Thursday 27th June
Woke up to a text from Dad explaining the Tower strikes: seven hours of failed talks on Monday led to the first strike since 2010, with a deal being reached last night – meaning better pay, a date for necessary improvements to be made and profit sharing. Pleased for them; the Tower will still be there next time, and hopefully the workers will be happier.
Showered, breakfasted and packed. No bus rides today because our drivers needed to rest ahead of the journey back overnight this evening. We took the Metro instead, leaving the hotel to the roaring rattle of suitcases on tarmac and the splash of wheels through puddles. It had rained over breakfast but the sun shone as we left. We have been lucky with the weather.
I wrote on the Metro. I am briefly reminded of Madrid, but the trains here are darker, louder and less stressful. No buskers stroll through the carriages, and there are staff members with us here. The stations light up on the map on the wall; the one we are approaching flashes and then goes out when we reach it.
Miss A started a conversation; I talked to her about Summer OneHundred. We change trains, and eventually arrive at the station for the Sacre Coeur, swiftly making our way up to the top. More stairs.
Caught sight of an African instrument I didn’t know the name of.
On the next balcony, a harpist was playing – a Celtic harp like mine. Was a little captivated; wanted to play.
Entered the building; we had to cover our shoulders as we walked around. It is stunning but I felt a bit indifferent.
Amy and I headed back down to shop. Bought bits and pieces for family, as well as some things for ourselves. We found an amazing chocolate shop which had a replica of Notre Dame, a saxophone and a giant pirate ship, all made entirely out of chocolate.
Tried tasters; bought cookies and macaroons and had brioche taken from breakfast for lunch.
Finally we found a street which lacked tat-shops and purchased some perfume; Amy bought a gorgeous dress. Spotted one of the street pianos that are all over the city and played a little.
We headed back up the hill and found Eleanor sitting on the grass above the town. As we made our way up, some guys grabbed our wrists trying to sell us bracelets – other members of our group had some men try to take their jewellery; others watched scam artists rip off tourists.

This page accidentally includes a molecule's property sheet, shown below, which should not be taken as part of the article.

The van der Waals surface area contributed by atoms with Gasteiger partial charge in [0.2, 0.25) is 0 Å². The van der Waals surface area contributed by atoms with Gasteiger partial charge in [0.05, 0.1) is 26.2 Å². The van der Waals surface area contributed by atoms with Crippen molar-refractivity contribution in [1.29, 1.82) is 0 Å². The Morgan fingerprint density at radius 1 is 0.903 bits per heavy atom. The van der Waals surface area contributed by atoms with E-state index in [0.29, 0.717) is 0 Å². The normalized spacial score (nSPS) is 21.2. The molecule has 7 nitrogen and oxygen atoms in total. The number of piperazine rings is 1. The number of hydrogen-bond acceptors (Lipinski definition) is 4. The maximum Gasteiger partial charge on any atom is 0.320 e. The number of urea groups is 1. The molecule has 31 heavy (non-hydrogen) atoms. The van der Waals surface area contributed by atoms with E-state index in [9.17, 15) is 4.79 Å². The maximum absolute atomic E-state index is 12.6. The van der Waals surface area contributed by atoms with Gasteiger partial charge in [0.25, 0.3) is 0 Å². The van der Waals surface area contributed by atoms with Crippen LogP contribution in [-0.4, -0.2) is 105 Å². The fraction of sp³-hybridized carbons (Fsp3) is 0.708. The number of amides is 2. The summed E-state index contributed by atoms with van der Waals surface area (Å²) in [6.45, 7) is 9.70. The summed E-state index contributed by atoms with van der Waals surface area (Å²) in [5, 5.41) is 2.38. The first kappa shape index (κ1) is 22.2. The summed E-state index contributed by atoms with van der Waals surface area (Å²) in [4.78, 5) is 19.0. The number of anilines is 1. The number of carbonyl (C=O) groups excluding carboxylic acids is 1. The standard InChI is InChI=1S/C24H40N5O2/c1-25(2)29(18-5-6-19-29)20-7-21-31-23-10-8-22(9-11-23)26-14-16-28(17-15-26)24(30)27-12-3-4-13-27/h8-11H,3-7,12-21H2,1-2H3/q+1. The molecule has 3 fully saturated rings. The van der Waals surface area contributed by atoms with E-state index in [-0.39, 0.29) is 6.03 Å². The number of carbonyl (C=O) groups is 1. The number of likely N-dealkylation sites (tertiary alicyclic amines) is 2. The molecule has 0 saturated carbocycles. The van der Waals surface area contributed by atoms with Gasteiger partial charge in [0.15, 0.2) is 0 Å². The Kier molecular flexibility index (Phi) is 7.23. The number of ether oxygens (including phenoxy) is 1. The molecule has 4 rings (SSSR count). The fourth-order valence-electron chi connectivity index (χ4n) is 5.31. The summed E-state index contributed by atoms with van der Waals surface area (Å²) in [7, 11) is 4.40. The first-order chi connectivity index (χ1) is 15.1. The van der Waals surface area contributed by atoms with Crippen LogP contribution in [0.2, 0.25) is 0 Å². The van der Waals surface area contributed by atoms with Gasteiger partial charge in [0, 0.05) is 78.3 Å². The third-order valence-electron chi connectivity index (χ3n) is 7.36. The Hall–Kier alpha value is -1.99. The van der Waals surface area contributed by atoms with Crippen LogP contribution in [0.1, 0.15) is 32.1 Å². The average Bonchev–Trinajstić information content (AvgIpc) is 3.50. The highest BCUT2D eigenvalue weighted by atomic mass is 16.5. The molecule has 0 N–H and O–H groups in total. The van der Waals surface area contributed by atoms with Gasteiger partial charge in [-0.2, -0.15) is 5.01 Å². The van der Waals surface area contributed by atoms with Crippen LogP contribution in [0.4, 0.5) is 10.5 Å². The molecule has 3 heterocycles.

Stood and marvelled at the performer on one of the balconies of the Sacre Coeur for a long time.
Went back to the Metro – we were so tired by this point (the last few days had caught up on us with the knowledge that it was our final day) but we headed for the Musée d’Orsay. Amy and I stuck together again. Saw fabulously famous and wonderful Van Goghs, Gaugins, Seurats and Degas; others stuck out for me but the names escape me now. We went upstairs to see the Impressionist galleries – stood in front some incredible works by Monet that I hadn’t expected to see, and felt empty and numb.
Said that I was tired – we made our way back down to the café for a welcomed cup of coffee (if you’re ever in the Musée d’Orsay, I highly recommend the café crema). Sat outside with Georgia, Sophie and Rowena, watching a busker set up. Took a group photo in front of the statues outside the d’Orsay, and then started walking to our restaurant, detouring to one of the padlock bridges.
the Seine from love-lock bridge
this one was rather sweet
Ate our last meal on French soil – by far the best food we ate all week, and the evening was highlighted by Rowena receiving a second salad starter when she told the waiter she was vegetarian, even though she’d eaten all of the first one except the paté. Wondered how much I would continue speaking to these people once we returned to school. A card for our bus drivers was passed around; we all wrote in little messages quoting some of the best things they’d said over the week, and our teachers had gone out and bought them both berets as a thank you.
Settled down on the bus and started to make our way out of Paris after refueling.
455€ on fuel…
Watched The Devil Wears Prada. Didn’t sleep, and sighed as we sped away from the city, down the roads which had been so congested on Sunday (what took us two hours to drive on our first day took ten minutes on the return journey). Lost myself in music, and the sunset over France.